Russia will provide a major benefit and incentive for shippers who choose to deliver cargo by rail via an internet platform — a discount of up to 50 percent of the tariff, the prime minister’s office announced.
As part of the above discount, shippers who book via the electronic platform will be able to file a claim for a gradual lifting of export surcharges. In addition, the government has also promised to solve its rail car shortage problem in the domestic market. To address the latter, Russia said it will establish a reserve wagon fleet, with program qualification requirements announced later this year. One program requirement is already known: shippers will be fined 5 percent of the tariff for empty runs.
Currently, internet bookings account for less than 1 percent of cargo transportation in Russia, including container transportation. Government officials expect internet-based cargo bookings to increase to 10 percent, perhaps higher, in three years.
The internet platform will enable shippers to place orders by computer or smartphone — with no human interface with carriers required. Government officials believe the platform will improve transparency and simplify document compliance for rail container cargo transportation.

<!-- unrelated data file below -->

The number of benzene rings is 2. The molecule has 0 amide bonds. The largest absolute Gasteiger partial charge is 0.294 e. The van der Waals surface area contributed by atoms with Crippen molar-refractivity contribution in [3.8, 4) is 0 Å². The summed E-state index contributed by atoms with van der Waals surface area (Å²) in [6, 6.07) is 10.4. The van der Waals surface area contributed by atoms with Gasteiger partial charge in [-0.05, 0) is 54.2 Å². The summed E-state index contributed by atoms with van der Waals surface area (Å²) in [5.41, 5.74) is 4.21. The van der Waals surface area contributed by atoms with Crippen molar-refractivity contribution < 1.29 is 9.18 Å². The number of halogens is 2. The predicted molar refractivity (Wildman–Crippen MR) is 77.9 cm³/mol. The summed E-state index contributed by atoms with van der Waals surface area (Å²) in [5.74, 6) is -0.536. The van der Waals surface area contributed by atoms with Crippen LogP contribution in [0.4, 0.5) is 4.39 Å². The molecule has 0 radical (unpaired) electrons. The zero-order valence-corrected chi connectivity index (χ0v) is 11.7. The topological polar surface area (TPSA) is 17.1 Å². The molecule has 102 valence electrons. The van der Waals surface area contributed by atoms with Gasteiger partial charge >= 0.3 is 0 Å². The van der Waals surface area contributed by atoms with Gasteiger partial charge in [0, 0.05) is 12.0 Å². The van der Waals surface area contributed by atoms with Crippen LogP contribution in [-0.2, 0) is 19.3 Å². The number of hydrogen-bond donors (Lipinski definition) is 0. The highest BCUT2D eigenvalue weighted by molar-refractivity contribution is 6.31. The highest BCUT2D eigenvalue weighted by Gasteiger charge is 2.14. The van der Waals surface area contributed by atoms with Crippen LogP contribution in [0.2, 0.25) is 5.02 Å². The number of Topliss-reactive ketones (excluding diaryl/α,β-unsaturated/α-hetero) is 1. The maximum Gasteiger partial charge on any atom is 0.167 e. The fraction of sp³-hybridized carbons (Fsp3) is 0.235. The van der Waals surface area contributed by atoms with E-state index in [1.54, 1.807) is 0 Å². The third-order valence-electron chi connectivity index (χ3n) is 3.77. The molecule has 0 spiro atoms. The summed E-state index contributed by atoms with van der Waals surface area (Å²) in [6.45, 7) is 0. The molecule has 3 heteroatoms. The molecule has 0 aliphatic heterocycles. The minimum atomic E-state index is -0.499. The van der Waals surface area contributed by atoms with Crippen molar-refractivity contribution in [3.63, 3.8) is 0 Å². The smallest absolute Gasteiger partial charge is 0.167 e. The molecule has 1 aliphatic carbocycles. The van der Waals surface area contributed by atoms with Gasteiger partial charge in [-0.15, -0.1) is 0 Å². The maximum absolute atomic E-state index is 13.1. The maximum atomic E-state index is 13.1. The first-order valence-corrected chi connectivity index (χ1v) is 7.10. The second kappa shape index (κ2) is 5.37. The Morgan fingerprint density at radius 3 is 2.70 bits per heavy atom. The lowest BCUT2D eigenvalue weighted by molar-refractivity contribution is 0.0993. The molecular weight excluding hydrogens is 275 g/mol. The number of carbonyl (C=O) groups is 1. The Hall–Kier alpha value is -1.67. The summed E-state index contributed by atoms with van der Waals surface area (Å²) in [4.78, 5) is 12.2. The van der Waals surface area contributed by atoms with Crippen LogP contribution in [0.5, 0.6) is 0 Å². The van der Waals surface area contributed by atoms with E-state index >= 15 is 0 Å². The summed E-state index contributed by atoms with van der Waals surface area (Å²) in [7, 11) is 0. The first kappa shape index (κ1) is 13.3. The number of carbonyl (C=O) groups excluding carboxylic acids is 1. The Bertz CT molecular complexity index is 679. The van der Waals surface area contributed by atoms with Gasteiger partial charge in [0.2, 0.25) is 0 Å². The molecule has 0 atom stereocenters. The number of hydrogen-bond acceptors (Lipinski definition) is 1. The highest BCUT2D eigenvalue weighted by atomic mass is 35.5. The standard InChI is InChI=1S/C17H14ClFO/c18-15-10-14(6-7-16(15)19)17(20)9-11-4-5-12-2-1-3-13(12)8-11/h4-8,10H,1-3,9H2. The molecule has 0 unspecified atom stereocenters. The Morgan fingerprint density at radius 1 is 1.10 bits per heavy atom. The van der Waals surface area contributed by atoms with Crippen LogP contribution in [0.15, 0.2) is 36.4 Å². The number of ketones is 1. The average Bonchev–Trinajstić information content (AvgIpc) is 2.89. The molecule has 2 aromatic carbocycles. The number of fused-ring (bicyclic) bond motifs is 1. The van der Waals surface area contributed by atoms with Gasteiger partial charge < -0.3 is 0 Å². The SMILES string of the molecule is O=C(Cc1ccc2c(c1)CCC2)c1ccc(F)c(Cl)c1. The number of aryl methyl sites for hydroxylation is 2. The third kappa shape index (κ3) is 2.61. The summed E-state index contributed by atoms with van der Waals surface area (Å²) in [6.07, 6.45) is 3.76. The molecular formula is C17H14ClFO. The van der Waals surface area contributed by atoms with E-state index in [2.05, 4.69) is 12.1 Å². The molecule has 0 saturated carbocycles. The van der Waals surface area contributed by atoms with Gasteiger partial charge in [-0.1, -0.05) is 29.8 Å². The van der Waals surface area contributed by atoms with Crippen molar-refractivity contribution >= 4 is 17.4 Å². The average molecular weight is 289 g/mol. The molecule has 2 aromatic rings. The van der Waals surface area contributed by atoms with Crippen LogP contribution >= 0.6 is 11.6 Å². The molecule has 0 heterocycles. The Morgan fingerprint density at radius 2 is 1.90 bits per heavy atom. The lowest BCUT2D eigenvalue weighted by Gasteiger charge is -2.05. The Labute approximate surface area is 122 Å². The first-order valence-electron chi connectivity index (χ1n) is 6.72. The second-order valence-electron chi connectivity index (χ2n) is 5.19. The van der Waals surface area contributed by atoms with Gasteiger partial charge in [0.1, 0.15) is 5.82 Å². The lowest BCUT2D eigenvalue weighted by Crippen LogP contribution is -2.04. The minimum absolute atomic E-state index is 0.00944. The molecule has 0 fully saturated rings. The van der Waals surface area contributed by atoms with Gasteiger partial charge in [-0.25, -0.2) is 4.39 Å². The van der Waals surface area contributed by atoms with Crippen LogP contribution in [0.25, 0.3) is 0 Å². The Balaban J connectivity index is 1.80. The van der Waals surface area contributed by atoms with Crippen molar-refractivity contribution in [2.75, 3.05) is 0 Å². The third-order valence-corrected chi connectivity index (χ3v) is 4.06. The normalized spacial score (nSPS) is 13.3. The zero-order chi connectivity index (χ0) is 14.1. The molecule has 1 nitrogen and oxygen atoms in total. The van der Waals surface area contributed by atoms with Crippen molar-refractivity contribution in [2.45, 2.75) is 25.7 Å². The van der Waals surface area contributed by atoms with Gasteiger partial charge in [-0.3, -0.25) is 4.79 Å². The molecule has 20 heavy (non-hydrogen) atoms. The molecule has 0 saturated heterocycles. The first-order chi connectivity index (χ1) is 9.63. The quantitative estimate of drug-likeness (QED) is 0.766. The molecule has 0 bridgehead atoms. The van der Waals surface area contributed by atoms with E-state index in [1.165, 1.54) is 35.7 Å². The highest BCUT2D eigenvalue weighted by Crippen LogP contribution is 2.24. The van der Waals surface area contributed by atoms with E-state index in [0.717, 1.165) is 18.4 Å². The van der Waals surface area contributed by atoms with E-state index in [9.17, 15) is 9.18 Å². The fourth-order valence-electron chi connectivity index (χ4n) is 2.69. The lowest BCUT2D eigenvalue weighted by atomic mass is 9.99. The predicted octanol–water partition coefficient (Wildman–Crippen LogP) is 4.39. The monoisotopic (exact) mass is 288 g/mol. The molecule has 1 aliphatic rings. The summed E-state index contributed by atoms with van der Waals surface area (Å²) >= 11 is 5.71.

Russia’s container rail transport system is complex and involves the use of spot and long-term contracts.
That suggests — according to the Russian Union of Industrialists and Entrepreneurs, a business association — that the launch of a universal internet platform could prove to be inconvenient for some shippers.
Nevertheless, it may prove to be an improvement over the current system. Russian shippers and foreign companies operating in the local market say current electronic platforms are incomprehensible and require considerable improvement.